Little Thumbling

Little Thumbling was the youngest of seven sons of a poor woodcutter’s family. The time in which this story takes place was a sad time. There was not much food to eat. And if there was food, it costs a lot of money. And this poor woodcutter’s family did not have any money.

One day, the parents decided to leave the children in the forest, because there was no food left. They would have starved to death at home. In the forest, they might still have a chance. If, for example, someone found them who could take care of them.

Little Thumbling heard his parents’ plan. He rushed outside and put enough pebbles in his pocket to find his way back home.

The next day, the parents took the children far into the forest. The parents sneaked away and left the children by themselves. Little Thumbling had scattered pebbles on the way home. That is how the children found their way back home.

At home, they saw that the parents were very sad and sorry. But still there was no money for food. Again they would leave the children behind in the forest. Little Thumbling overheard them and that night when he wanted to collect pebbles again, the door was locked.

In the morning, the children were given a piece of bread crust. Little Thumbling was hungry, but did not eat the bread crust. Bread crumbs would ensure a safe journey back. If only the birds had not eaten the crumbs.

Despondent, the children wandered through the forest until they came to a house. A woman opened the door. ‘May we please have something to eat and stay the night,’ the children asked in their sweetest voice. ‘It’s pitch black outside and we are so hungry.’ The woman was amazed by the sweet faces of the boys. ‘Go on then,’ she said, and let the children in. ‘You will get something to eat, and you can sleep here too. But you must hide well! My husband is a giant. If he is hungry, he eats children.’ Oh dear, that sounded terribly dangerous. But they were hungry and tired. They took the gamble and hid under the sofa.

‘I smell human flesh, woman!’ roared the giant when he came home. ‘Dear husband, you smell the chicken in the oven,’ the wife responded. ‘That’s not it,’ growled the giant, ‘surely I know what I smell!’ He followed his nose, which pointed to the bench. With a swing the bench flew aside. There sat seven boys shivering in a row. ‘Ha, you see,’ said the giant, ‘you can’t fool me.’ Tomorrow I will eat them for breakfast.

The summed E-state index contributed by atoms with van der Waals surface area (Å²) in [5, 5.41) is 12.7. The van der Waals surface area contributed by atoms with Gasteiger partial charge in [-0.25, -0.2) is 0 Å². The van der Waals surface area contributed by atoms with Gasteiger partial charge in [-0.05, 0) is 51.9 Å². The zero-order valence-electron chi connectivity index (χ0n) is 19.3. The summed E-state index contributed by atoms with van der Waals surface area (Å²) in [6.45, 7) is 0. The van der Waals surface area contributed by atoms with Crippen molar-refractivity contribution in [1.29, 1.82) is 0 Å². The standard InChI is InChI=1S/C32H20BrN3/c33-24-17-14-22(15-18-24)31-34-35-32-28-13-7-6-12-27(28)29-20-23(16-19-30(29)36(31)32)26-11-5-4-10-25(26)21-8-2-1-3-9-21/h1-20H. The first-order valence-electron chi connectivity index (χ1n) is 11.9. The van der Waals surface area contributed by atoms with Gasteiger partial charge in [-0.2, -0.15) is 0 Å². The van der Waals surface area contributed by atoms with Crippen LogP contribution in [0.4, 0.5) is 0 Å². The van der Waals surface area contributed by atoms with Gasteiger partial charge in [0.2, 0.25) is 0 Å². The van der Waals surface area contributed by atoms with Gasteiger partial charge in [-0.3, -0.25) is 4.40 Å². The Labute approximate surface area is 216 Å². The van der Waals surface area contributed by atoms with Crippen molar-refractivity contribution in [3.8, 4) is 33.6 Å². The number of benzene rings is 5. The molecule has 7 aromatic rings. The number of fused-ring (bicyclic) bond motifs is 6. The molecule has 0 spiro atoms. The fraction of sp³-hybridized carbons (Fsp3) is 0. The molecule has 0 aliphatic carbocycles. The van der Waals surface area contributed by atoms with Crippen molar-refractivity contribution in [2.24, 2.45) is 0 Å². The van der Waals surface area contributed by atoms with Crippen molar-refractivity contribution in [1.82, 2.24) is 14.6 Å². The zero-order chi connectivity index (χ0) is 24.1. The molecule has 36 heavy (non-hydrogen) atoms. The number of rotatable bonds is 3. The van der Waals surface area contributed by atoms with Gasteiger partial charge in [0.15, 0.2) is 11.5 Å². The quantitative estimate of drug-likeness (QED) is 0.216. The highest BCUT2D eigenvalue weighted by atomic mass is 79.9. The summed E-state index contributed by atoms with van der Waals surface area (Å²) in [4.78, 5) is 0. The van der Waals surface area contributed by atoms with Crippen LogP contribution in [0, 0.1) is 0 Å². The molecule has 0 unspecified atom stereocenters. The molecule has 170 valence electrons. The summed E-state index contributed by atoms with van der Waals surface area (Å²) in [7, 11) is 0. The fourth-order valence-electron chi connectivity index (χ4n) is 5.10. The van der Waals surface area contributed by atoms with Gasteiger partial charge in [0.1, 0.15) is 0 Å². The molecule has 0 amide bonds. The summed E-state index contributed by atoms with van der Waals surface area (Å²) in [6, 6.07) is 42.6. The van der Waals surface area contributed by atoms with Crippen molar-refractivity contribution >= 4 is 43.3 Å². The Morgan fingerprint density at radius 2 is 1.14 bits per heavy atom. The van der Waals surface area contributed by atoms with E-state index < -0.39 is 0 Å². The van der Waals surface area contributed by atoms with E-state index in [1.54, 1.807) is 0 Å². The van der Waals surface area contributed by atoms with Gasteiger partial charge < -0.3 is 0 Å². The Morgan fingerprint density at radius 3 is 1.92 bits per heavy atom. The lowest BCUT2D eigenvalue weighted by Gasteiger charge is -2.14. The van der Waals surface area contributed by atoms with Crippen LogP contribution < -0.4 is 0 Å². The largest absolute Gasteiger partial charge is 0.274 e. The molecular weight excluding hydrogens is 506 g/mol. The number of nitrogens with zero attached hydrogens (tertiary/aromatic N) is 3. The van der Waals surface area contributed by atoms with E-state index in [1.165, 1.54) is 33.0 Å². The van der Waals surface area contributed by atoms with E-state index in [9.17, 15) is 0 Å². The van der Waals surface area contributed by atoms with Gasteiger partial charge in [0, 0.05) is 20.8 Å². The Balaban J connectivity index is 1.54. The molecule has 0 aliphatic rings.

The boys slept in the bedroom, where seven daughters were also lying. Everyone was asleep, but Little Thumbling was not. The girls were all wearing crowns. After Little Tom Thumb had exchanged the crowns with the sleeping caps of his brothers, he tried to sleep. That night, the children’s bedroom swung open. The giant stepped up to the bed and ate seven children in one go. Only he thought – it was very dark – that he had caught the boys and not his own daughters! When the giant found out, the boys had long since fled.

On seven-mile boots, the giant ran after the boys through the forest. But when he got tired of running and searching, he fell into a deep sleep. Little Thumbling tied him up and took the giant’s boots. He sent his brothers home. With the seven-mile boots, he went to the giant’s house. The woman opened the door. Little Thumbling cried: ‘Brigands have tied up your husband. They ask for all his money in exchange for his freedom.’ The woman did not know what had happened, but had seen that her daughters were no longer there. She gave all the money she had in the house to Little Thumbling.

Back home, the parents were overjoyed to see Little Thumbling again. With all that gold he had brought, they could eat well the rest of their lives.

And the giant? The giant woke up and realized what he had done. He regretted it and decided never to eat another child again.